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Swann Memorial Fountain

Swann Memorial Fountain Public Art

Logan Circle, Philadelphia, Pennsylvania

Fountain of the Three Rivers
Fountain of the Three Rivers

The Swann Memorial Fountain, also known as The Fountain of the Three Rivers, was created by Wilson Eyre, Jr., and sculptor Alexander Stirling Calder. Eyre designed the basin and the interlacing water jets, including the central geyser that gushed more than 50 feet high. Calder created three bronze Native Americans symbolizing Philadelphia’s principal waterways.

The young girl leaning on her side against an agitated, water-spouting swan represents Wissahickon Creek; the mature woman holding the swan’s neck stands for the Schuylkill River; and the male figure, reaching above his head to grasp his bow as a large pike sprays water over him, symbolizes the Delaware River. The use of swans is an obvious pun on Dr. Swann’s name. Calder’s playfulness is evident in the bronze turtles and frogs that shoot water from the basin.

In 1924, the fountain opened with a celebration which drew ten thousand who people danced and congregated in the streets. In 1979, Pope John Paul II brought 150,000 people together when he celebrated mass from an enormous platform over the fountain.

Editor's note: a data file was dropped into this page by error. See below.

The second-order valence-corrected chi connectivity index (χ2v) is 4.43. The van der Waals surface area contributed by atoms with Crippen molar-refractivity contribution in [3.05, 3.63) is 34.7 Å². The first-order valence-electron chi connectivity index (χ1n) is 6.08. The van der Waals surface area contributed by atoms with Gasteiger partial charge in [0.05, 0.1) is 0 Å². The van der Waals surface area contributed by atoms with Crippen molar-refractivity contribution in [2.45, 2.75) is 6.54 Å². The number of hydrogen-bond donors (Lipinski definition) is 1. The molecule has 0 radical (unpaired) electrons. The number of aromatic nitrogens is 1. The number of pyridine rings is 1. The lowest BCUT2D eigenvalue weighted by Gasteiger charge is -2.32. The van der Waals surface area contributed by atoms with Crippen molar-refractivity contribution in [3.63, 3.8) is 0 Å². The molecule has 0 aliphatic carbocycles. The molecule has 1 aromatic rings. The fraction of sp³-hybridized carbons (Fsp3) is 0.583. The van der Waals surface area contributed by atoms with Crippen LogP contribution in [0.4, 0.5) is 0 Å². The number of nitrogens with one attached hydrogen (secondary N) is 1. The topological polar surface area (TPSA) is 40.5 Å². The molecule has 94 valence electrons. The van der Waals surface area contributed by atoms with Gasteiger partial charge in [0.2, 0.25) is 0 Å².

The fountain forms a midpoint in the long Parkway vista that includes sculptures by two other generations of Calders. At one end of the Parkway is City Hall, for which Stirling Calder’s father, Alexander Milne Calder, designed hundreds of sculptures, including the giant statue of William Penn on the tower. At the Parkway’s opposite end, in the grand stair hall of the Philadelphia Museum of Art, hangs the mobile Ghosts by Alexander Stirling Calder’s famous son, Alexander “Sandy” Calder.

The landscaping accentuates the central position of the Swann Fountain. Ever since Logan Circle opened in the 1920s, its princess trees (Paulownia tomentosa) have been local favorites. Their clusters of purplish flowers appear in early spring, creating a mist of delicate colors. The surrounding beds of flowers and shrubs were originally designed in a formal French pattern, but have since been changed to a looser, more Romantic English style. Masses of tulips, dahlias, grape hyacinths, and azaleas bloom in season.

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